The class FluidObject will store the alignment parameters of the symbols and reposition the symbols when the browser resizes.

Step 5: The Class Skeleton

Let's start coding the FluidObject.as now.

Step 6: Importing Required Classes

Add the following code where you see: /* Add import classes here */

Step 7: Declaring Instance Variables

There are three instance variables for this class:

  1. "_param" will store the alignment parameters.
  2. "_target" will point to the monitored symbol.
  3. "_stage" is a copy instance of the flash stage.

There is also a setter for "_param" to enable changing of the alignment parameters. Add the following code where you see: /* Declare instance variables here */

Step 8: Implementing the Constructor

The constructor will initialize the target monitored symbol and store the given alignment parameters.

Step 9: Implementing reposition()

The repositioning function is in charge of calculating the new x/y position of the monitored fluid object.

Step 10: Implementing onStageResize()

The onStageResize function is an event handler which is called when the browser resizes.

Step 11: The Completed Class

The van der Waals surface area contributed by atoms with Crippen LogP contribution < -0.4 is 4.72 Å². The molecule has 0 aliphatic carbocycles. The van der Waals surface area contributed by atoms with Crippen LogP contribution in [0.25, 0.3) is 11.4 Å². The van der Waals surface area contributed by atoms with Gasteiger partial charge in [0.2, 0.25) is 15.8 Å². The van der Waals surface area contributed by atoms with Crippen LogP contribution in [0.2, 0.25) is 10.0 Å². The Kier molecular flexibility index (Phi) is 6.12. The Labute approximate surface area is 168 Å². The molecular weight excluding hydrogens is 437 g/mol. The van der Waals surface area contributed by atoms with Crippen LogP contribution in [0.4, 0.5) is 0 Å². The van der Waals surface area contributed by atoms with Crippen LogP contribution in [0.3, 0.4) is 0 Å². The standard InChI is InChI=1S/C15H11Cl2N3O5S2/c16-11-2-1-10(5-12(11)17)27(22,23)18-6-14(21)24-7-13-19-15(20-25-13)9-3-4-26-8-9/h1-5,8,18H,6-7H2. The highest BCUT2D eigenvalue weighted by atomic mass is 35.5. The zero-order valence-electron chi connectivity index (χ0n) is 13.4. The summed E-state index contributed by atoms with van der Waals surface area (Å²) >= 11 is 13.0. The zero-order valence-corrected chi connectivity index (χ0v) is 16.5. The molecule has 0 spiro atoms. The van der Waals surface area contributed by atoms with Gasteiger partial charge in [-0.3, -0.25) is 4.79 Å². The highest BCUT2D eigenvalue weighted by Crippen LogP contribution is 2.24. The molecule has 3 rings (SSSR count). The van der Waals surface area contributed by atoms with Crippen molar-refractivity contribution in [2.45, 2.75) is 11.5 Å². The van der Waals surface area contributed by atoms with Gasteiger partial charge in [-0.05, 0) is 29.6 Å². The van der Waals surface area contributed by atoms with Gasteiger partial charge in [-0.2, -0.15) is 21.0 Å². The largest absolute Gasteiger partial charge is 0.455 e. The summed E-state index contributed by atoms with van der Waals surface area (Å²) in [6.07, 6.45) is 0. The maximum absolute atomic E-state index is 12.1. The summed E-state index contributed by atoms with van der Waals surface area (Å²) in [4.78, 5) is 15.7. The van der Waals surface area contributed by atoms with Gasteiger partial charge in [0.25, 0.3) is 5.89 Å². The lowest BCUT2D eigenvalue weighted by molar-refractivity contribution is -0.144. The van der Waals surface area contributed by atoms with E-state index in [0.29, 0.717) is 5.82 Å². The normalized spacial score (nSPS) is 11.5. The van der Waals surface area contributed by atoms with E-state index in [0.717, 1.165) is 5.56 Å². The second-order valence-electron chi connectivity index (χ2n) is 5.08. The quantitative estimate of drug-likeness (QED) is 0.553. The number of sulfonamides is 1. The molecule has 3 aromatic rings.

The finished class FluidObject is finished in this step.

Step 12: Time to Create a Flash File

Begin a new Flash Document with ActionScript 3.0 supported and call it "website.fla". Then set the Document class as "Website".

If a dialog box pops up with the message: "A definition for the document class could not be found in the classpath,..." just click "OK" to bypass it. We're going to create that class after drawing the graphic symbols.

The background image will be dark in this tutorial (I've put together my own space-like image using Photoshop). Therefore the background color of the flash document needs to set to black. Click Modify > Document to open the Document Properties dialog and change the background color.

Step 13: Draw the Title Symbol

There will be 5 flash symbols on the stage:

  • background
  • title
  • menu
  • middle content
  • footer

Let's make the title first. The aim of this tutorial is to create floating symbols in the fluid layout rather then creating fancy website components. The symbols will only contain a text field indicating the purpose only.

For the title symbol, there's a semi-transparent background. In order to fit different widths of the browser, the width of the background need to be large enough.

After having finished drawing the symbol, click Modify > Convert to Symbol (F8). Click the "Advanced" button to show detailed settings for the symbol.